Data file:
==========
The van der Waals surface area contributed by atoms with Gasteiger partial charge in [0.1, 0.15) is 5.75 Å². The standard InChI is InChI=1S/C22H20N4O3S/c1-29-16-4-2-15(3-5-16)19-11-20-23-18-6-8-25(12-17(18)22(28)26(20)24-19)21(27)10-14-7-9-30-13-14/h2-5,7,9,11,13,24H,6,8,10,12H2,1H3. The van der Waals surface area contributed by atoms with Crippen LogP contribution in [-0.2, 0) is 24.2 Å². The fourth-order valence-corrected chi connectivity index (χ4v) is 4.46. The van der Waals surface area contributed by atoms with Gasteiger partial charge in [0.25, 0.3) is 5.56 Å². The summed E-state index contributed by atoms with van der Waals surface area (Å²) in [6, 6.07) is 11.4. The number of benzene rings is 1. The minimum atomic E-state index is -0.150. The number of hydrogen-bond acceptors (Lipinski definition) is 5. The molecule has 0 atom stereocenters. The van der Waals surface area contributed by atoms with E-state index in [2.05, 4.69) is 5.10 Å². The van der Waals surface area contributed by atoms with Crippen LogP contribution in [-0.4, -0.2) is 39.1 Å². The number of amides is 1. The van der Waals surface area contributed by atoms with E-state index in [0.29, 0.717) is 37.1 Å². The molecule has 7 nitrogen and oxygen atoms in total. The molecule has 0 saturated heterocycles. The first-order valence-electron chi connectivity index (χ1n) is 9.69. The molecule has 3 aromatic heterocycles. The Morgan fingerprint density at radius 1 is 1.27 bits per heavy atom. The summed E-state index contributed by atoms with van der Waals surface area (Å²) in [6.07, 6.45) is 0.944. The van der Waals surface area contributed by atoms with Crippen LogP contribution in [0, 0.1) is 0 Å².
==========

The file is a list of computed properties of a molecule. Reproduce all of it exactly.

The van der Waals surface area contributed by atoms with Gasteiger partial charge in [0.1, 0.15) is 5.75 Å². The standard InChI is InChI=1S/C22H20N4O3S/c1-29-16-4-2-15(3-5-16)19-11-20-23-18-6-8-25(12-17(18)22(28)26(20)24-19)21(27)10-14-7-9-30-13-14/h2-5,7,9,11,13,24H,6,8,10,12H2,1H3. The van der Waals surface area contributed by atoms with Crippen LogP contribution in [-0.2, 0) is 24.2 Å². The fourth-order valence-corrected chi connectivity index (χ4v) is 4.46. The van der Waals surface area contributed by atoms with Gasteiger partial charge in [0.25, 0.3) is 5.56 Å². The summed E-state index contributed by atoms with van der Waals surface area (Å²) in [6, 6.07) is 11.4. The number of benzene rings is 1. The minimum atomic E-state index is -0.150. The number of hydrogen-bond acceptors (Lipinski definition) is 5. The molecule has 0 atom stereocenters. The van der Waals surface area contributed by atoms with E-state index in [2.05, 4.69) is 5.10 Å². The van der Waals surface area contributed by atoms with Crippen LogP contribution in [-0.4, -0.2) is 39.1 Å². The number of amides is 1. The van der Waals surface area contributed by atoms with E-state index in [0.29, 0.717) is 37.1 Å². The molecule has 7 nitrogen and oxygen atoms in total. The molecule has 0 saturated heterocycles. The first-order valence-electron chi connectivity index (χ1n) is 9.69. The molecule has 3 aromatic heterocycles. The Morgan fingerprint density at radius 1 is 1.27 bits per heavy atom. The summed E-state index contributed by atoms with van der Waals surface area (Å²) in [6.07, 6.45) is 0.944. The van der Waals surface area contributed by atoms with Crippen LogP contribution in [0, 0.1) is 0 Å².